Candace Pert died of a heart attack Sept. 12. It was her discovery of the opioid receptor that won the Lasker Prize for Sol Snyder. As described by Jonathan Schwartz in the New York Times,
Such omissions are common in the world of science; the graduate student in the lab rarely gets credit beyond being the first name on the papers describing the research. But Dr. Pert did something unusual: she protested, sending a letter to the head of the foundation that awards the prize, saying she had “played a key role in initiating the research and following it up” and was “angry and upset to be excluded.”
Her letter caused a sensation in the field. Some saw her exclusion as an example of the burdens and barriers women face in science careers.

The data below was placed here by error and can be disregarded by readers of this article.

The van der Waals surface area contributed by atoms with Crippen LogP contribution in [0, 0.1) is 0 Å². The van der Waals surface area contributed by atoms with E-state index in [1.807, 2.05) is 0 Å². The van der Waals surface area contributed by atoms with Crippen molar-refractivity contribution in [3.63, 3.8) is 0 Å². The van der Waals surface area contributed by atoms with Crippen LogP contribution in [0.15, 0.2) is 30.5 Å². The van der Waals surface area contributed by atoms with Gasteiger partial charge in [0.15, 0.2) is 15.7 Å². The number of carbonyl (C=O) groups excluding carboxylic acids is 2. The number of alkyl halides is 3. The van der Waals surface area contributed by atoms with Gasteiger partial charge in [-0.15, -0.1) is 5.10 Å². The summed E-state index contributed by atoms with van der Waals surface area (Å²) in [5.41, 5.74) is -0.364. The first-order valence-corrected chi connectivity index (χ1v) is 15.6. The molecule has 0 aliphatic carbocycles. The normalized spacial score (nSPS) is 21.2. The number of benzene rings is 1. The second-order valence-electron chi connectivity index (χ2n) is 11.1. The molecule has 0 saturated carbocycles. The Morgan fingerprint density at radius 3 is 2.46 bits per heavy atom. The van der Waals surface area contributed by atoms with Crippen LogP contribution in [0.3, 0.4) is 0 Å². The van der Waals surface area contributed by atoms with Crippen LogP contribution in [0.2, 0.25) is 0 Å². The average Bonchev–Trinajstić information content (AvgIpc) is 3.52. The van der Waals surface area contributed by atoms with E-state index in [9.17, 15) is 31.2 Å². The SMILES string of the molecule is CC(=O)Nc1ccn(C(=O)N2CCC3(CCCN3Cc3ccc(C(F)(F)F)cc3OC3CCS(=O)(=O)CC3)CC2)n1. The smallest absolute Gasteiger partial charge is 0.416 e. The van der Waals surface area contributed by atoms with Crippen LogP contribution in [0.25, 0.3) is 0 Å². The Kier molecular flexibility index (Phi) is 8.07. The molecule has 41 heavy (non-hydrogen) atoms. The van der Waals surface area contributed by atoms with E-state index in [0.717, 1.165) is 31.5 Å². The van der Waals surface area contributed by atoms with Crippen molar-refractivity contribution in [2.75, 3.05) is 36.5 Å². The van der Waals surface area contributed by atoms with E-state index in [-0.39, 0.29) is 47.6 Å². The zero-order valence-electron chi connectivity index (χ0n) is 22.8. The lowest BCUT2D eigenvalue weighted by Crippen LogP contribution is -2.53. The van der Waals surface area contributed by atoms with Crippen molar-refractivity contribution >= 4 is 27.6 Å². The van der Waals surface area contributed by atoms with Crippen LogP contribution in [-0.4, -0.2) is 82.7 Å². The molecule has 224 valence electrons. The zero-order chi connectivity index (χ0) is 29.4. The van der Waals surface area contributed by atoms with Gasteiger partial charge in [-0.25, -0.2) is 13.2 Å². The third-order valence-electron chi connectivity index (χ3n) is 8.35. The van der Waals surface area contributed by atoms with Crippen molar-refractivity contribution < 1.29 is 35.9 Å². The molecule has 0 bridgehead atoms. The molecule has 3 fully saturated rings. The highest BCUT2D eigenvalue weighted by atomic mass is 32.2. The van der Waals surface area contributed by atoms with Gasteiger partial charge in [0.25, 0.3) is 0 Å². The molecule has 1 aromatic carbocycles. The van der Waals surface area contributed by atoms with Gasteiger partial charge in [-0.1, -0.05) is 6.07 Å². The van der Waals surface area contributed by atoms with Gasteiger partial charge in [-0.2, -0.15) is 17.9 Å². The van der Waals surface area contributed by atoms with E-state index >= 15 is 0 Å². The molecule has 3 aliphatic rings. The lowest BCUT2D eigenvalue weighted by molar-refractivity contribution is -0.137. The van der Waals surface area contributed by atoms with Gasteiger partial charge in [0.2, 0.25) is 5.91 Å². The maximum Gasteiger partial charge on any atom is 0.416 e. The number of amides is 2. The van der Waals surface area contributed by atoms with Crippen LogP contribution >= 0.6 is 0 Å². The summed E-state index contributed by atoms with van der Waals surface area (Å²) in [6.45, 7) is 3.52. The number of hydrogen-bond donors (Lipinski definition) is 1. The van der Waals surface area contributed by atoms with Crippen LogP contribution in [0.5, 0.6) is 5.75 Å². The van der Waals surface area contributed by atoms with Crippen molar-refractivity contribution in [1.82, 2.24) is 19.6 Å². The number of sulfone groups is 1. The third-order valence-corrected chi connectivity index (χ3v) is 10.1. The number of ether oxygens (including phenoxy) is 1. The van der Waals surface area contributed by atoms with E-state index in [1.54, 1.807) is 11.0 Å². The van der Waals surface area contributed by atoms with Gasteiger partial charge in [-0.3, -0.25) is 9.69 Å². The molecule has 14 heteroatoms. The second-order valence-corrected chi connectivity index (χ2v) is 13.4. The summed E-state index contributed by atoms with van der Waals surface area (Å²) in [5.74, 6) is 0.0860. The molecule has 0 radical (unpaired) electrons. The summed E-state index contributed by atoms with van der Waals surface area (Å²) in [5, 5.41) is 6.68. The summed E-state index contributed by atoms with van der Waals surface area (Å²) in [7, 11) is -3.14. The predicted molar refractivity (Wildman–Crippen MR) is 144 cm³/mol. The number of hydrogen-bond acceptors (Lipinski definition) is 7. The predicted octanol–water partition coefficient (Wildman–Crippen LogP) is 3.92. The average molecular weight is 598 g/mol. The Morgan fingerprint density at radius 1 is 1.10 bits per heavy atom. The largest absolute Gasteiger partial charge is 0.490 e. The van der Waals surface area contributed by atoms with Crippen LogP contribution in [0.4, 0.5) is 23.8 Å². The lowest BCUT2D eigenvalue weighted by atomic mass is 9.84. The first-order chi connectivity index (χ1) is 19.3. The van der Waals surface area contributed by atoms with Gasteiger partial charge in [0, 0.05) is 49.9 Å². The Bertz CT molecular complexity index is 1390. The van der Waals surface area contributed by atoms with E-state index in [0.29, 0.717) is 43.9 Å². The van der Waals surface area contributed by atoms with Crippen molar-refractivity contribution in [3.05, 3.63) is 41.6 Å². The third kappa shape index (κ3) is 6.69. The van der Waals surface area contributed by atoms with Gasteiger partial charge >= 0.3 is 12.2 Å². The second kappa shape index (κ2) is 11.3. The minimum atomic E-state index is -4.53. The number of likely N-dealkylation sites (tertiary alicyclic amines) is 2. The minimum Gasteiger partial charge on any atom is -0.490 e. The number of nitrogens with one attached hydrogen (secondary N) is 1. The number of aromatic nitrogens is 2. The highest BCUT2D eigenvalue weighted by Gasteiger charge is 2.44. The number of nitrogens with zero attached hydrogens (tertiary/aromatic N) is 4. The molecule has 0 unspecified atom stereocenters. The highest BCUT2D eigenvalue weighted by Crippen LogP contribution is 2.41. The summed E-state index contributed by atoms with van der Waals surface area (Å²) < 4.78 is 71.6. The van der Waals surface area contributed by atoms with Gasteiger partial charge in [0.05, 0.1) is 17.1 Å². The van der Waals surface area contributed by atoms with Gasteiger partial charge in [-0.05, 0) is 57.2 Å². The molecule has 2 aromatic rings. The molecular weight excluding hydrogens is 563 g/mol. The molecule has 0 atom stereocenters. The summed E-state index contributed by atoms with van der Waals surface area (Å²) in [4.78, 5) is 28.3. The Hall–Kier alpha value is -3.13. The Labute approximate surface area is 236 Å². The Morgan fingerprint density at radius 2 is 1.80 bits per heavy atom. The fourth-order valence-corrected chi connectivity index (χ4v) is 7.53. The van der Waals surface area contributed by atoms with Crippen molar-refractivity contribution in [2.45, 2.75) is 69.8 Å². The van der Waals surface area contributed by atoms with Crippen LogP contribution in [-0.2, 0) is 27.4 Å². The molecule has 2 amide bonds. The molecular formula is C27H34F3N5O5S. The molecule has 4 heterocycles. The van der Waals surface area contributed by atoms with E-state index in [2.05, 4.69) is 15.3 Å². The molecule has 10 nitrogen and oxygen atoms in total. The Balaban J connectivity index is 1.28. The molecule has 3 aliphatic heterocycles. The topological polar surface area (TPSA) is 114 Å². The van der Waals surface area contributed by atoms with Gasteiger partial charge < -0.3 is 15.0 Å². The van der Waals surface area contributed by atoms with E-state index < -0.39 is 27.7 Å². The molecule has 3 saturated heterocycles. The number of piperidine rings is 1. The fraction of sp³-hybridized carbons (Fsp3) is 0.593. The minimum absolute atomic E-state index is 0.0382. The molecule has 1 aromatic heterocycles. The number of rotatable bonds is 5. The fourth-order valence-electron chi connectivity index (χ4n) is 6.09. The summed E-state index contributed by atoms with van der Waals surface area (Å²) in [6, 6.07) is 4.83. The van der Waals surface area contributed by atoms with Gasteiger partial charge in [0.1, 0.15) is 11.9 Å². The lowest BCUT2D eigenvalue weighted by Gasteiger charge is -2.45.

In a 1979 article about Dr. Pert in the The Washington Post, Dr. Snyder, who had lauded Dr. Pert’s contributions in his Lasker acceptance speech, argued that “that’s the way the game is played,” adding that today’s graduate students will be tomorrow’s lab chiefs, and that “when they have students, it will be the same.”
Read her NYT obit here. And come back soon, we’re posting material every day now —the relevant background and the ongoing history.